How to Become a Producer

Dylan writes:

I just graduated in May and I plan on moving to LA at the soonest possible time. My question, though, is this: what exactly is the best route to producing features? I’ve heard advice to get an office PA job and try my best to attach myself to a producer that will take me under his/her wing, and then I read in your blog that you get it through being an AD1 (starting out as a set PA I assume?).

I know people that have done some good stuff in documentary and independent films… but none in the big budget stuff I want to get into. Any help and advice you can lend would be much appreciate! I’m confident that I can outshine the competition and impress the people in charge — all I need is an idea of a good path to work on from someone who actually knows what they’re doing.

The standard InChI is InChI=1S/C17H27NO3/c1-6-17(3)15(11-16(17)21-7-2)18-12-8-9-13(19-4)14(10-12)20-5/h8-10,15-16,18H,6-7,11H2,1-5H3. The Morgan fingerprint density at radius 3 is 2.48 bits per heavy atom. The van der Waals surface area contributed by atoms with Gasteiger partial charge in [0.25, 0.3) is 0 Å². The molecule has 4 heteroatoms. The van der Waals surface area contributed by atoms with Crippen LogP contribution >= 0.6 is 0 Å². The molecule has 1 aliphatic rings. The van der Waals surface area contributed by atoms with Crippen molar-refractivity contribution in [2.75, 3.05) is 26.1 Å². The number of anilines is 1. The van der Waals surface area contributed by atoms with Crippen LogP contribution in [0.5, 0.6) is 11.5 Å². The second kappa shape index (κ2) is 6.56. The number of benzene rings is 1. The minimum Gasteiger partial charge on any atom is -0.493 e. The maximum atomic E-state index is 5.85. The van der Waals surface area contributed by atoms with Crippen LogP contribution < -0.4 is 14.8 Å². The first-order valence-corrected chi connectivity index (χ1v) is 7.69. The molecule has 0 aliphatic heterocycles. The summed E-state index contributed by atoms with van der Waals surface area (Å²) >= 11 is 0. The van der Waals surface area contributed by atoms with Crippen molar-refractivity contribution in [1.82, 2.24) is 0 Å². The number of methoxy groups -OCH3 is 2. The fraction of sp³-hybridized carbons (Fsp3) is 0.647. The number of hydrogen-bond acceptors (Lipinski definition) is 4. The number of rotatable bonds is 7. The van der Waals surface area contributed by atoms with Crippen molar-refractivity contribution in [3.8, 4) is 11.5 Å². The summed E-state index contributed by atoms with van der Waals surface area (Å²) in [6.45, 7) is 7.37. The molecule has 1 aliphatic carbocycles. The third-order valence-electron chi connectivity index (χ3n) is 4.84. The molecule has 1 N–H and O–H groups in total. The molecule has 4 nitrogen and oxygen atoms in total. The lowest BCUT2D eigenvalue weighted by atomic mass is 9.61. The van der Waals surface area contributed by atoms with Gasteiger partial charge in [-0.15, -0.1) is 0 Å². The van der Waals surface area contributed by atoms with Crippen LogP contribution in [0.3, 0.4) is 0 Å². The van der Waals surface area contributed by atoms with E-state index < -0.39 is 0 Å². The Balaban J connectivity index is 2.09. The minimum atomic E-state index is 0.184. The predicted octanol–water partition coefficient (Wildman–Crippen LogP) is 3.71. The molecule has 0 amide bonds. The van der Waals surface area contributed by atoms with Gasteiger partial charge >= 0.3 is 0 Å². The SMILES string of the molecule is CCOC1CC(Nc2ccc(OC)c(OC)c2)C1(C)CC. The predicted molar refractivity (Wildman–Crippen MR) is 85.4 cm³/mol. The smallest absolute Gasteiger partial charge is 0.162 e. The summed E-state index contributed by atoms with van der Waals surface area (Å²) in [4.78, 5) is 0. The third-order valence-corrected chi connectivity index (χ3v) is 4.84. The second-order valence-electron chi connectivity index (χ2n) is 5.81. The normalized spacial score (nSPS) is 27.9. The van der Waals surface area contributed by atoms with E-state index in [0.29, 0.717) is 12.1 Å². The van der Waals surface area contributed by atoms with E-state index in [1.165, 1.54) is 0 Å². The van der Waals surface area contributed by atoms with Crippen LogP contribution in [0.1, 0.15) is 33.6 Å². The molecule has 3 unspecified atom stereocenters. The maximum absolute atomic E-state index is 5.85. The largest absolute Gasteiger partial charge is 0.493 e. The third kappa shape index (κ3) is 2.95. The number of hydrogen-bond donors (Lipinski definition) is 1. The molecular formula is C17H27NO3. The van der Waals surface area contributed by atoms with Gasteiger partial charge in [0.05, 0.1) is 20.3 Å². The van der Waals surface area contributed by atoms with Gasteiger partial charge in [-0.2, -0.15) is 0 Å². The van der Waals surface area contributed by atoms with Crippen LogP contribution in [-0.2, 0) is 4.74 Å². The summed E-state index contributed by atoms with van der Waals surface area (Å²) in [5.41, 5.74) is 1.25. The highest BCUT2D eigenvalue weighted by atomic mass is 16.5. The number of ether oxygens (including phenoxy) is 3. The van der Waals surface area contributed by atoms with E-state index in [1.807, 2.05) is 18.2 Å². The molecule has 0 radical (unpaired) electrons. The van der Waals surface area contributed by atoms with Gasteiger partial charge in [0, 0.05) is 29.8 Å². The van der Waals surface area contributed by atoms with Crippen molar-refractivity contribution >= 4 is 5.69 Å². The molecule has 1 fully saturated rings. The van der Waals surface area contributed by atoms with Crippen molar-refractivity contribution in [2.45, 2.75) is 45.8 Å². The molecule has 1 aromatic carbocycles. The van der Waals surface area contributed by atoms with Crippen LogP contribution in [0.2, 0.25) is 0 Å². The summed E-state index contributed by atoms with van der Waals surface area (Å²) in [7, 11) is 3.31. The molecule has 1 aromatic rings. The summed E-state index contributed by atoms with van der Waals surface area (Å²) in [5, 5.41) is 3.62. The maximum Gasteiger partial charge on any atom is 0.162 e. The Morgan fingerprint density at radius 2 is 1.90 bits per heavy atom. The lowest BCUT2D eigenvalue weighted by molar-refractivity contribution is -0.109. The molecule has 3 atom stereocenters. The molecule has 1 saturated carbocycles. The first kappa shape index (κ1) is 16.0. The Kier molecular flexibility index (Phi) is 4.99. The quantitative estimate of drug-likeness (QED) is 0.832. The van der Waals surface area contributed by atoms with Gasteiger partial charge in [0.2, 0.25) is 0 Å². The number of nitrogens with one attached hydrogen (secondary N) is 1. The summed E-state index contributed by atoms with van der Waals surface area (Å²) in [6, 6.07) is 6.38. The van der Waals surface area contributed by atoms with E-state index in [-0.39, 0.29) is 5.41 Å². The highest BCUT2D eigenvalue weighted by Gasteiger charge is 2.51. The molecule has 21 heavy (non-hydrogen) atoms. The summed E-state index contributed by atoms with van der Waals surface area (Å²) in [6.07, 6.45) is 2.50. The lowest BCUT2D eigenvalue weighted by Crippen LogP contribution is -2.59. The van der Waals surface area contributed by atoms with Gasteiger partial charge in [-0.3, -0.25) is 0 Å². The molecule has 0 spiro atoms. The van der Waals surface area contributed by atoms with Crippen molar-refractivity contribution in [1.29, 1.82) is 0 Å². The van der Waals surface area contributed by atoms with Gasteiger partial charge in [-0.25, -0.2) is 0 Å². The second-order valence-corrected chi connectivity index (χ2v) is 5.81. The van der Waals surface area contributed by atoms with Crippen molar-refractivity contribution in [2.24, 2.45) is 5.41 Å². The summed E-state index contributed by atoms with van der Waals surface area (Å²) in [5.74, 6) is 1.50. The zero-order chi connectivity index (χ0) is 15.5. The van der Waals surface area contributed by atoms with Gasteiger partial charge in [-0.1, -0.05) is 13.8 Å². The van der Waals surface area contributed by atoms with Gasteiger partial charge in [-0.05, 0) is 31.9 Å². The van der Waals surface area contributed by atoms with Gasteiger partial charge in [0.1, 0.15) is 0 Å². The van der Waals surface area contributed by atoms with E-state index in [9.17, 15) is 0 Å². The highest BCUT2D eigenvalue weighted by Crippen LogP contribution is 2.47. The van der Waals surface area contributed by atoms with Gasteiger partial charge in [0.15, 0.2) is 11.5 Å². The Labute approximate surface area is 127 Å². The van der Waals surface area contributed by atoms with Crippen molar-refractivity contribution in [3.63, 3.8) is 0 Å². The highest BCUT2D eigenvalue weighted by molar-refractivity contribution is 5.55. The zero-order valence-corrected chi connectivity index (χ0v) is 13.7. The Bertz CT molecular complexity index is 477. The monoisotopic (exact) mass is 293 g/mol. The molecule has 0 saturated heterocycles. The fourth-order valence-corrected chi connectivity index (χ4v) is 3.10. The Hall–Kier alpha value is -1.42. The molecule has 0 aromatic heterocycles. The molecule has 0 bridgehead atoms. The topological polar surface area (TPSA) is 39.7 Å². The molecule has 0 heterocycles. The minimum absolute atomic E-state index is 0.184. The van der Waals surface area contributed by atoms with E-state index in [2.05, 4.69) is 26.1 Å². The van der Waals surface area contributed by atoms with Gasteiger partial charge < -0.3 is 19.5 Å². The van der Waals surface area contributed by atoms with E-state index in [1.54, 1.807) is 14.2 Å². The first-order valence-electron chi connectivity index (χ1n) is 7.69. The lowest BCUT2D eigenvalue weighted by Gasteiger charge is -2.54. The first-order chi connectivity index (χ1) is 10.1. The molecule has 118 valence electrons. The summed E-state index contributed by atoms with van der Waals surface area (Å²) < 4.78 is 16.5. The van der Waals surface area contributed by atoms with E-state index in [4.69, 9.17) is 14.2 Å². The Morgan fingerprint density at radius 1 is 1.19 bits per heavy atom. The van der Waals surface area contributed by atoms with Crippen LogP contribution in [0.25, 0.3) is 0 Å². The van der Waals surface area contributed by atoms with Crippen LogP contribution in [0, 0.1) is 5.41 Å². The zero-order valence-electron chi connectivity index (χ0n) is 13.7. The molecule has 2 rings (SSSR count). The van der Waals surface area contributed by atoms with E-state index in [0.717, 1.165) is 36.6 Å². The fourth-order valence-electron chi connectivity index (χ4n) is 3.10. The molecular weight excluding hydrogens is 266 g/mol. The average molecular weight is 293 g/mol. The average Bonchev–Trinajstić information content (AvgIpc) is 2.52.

First of all, I don’t actually know what I’m doing. If I did, do you think I’d still be a PA?

In any case, yes, moving up the AD path is one way to become a producer; riding the coattails of a successful producer is another. Or, you could rise up the ranks in a studio or production company, and then switch over to actual producing. And there’s always the possibility of just producing an indie that hits big.

The point is, there are any number of paths leading to the same destination. You don’t want to artificially limit your options now.